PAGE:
Typically a new termite colony is formed when the winged adults, also called alates, disperse from the colony. After the alates molt into fully formed winged adults they group themselves into special chambers that lie on the outside of the nest.


Preparing for Flight

The special chambers the winged adults prepare in are built by worker termites. The chambers are tunnels to the surface of the nest that are open to the air. Sometimes the workers construct launching platforms, prior to the alates emerging. Soldiers guard these exit holes from enemies, but also from alates that attempt to re-enter the nest. The fully formed winged adults stay in the chamber for several days or weeks, preparing to leave the colony they were born in.

Taking Flight

Once the fully formed winged adults a ready – usually when the atmospheric conditions are perfect – they emerge and take flight. Though in the alate form, they avoid light, when they mature, they become attracted to the light – and thus fly towards it. This is what drags them out of the nest. In some termite species this happens once a year, in others there can be multiple successive flights.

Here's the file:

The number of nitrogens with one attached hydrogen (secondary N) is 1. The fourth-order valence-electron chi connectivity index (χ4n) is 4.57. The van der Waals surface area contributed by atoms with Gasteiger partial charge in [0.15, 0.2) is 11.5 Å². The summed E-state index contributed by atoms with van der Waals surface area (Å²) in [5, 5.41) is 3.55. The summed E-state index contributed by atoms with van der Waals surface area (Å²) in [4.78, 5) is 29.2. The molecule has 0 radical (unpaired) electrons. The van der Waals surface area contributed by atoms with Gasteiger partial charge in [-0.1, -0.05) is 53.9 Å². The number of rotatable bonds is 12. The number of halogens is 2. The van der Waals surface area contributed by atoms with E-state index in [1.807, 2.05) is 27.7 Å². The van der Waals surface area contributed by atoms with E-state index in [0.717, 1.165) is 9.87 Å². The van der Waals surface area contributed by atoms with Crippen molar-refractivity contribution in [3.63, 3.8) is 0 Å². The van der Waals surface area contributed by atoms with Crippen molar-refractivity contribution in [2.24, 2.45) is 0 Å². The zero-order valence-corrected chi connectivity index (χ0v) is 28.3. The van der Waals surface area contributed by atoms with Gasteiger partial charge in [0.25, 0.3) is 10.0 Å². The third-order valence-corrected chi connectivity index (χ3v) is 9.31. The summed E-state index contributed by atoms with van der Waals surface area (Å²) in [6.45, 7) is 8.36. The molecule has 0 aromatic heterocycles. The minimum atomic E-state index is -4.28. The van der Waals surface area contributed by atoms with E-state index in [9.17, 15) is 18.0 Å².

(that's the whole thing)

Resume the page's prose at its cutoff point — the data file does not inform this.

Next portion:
The flight is commonly called a nuptial or mating flight. It is also referred to as dispersal. Mating occurs after the winged adults take flight. After the alates finish their flights they land and shed their wings. Only the base of the wing remains attached to the thorax. There is a short courtship in which the female attracts a male, and then the pay moves off in tandem to seek a place to create their nest.


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